"Your partner may not think it is working because they don't want the light on in the bedroom when you are sitting up with the laptop open answering emails all night long, or you are not listening to them when they are talking to you after dinner because you are busy on your phone texting someone."

Vanessa Tierney, co-founder of Abodoo

Abodoo is an Irish tech company with ambitions to be the largest global platform for smart workers. Like a dating site, it links companies with people who work remotely from home, hub or all of the time.

It was co-founded by Vanessa Tierney, who practices what she preaches by running the business from home. She believes working remotely is the future.

Here in Ireland, she said it offers employers access to talent. "We have an aging population who are highly skilled that don't necessarily want to retire. We have returning parents, or parents that aren't returning because childcare costs do not make financial sense. We have commuters that are leaving roles because financially the days are too long, and it's expensive. We have half a million people that have left the country in the last ten years that would return home."

All of this talent is available to employers if they embrace what Ms Tierney describes as 'smart working'.

It sends a message to the market place and to staff, that you trust them to work outside of the office, she said.

"Companies understand that this is important. There is a large percentage that are looking at rolling out smart working policy, but I'd ask this question: Do any of your employees today send emails on their mobile phone when they leave the office? Do any of your employees write documents on their Macs or laptops? If they do, congratulations, they are smart workers, but you need policy to protect yourself."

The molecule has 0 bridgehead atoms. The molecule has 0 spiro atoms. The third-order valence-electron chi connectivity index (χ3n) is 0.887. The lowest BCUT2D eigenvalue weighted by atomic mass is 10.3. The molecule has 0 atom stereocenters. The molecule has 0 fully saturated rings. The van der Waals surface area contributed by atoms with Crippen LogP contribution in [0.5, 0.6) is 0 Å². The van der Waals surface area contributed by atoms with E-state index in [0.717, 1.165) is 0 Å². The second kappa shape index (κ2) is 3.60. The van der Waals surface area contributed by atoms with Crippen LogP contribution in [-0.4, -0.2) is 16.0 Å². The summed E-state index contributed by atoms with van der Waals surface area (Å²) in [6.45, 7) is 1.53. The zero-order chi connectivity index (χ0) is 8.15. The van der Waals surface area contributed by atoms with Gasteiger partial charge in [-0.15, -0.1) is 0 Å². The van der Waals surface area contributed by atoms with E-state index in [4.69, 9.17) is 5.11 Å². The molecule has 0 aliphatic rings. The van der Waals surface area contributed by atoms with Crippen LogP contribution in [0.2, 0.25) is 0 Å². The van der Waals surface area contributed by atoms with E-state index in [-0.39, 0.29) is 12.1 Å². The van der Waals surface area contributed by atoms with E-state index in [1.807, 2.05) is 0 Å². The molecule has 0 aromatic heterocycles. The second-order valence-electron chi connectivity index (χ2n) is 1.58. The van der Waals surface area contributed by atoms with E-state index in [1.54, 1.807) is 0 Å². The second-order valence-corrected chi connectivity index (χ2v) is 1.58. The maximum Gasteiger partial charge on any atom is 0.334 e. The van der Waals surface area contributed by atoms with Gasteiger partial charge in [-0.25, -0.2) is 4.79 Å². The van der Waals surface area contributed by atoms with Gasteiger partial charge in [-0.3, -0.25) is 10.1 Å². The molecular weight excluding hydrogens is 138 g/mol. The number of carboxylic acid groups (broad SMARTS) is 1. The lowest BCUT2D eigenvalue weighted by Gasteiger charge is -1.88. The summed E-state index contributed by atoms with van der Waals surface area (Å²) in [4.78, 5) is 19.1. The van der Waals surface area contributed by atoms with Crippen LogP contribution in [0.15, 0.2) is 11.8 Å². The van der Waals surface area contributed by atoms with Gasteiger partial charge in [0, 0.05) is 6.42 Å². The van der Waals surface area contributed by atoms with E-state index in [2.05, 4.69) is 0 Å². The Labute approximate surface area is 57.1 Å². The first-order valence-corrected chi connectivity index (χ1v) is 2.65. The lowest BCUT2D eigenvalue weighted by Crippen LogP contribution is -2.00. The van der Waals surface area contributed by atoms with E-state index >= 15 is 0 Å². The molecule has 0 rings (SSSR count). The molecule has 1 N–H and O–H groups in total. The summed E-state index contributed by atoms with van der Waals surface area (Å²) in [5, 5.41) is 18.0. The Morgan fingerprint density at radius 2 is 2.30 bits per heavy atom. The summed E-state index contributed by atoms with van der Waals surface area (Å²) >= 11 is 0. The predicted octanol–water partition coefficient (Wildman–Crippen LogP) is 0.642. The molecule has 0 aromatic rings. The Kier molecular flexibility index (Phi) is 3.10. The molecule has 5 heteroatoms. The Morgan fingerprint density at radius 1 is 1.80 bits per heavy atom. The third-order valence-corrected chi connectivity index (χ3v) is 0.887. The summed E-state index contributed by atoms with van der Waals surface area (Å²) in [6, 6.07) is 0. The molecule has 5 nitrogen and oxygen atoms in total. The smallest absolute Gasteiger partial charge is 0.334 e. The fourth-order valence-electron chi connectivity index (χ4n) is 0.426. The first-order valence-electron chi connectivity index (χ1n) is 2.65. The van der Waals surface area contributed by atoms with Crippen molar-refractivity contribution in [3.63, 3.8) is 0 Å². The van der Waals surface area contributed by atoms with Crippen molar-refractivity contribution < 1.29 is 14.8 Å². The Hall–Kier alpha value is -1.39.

The work place, however, is not just a place of work. It is where you interact with colleagues and friends.

Do people who work remotely miss out on the social aspect of work?

"Not really because you can do that remotely as well," said Ms Pitzer. "In the very beginning I would feel that that was missing, and then after I started learning more about what it was to be a virtual worker. I found messaging apps, like Slack, which allows you to have multiple channels. It's a room for you to talk about the weather, or if you saw something funny, or what you did at the weekend."

She has also worked with teams that would have a beer every Friday through video conferencing. "We would just chat. It was not a meeting."

"I have come across teams that would party. They would turn on music, and they would all be in party mode wherever they were by connecting remotely," she said, point to how everyone is connecting remotely anyway through social media already.

Vanessa Tierney from Abodoo agrees. "You can establish a really strong rapport with someone through video, because you meet the people that are in their lives in the background. Naturally you will have those opportunities to have a virtual coffee and say, 'Tell me about your life, and what you do'."

One of the goals of Abodoo is to connect people on a local level, who have similar skills and who want to co-work, "so if you really miss people you can get together".

Ms Tierney thinks remote working will be an upward trend for companies in the next two years. It is inevitable, she said.

"Millenials want this, and by 2025, they will be 75% of the total workforce so the writing is on the wall, it's just a case of when will you embrace it," she added.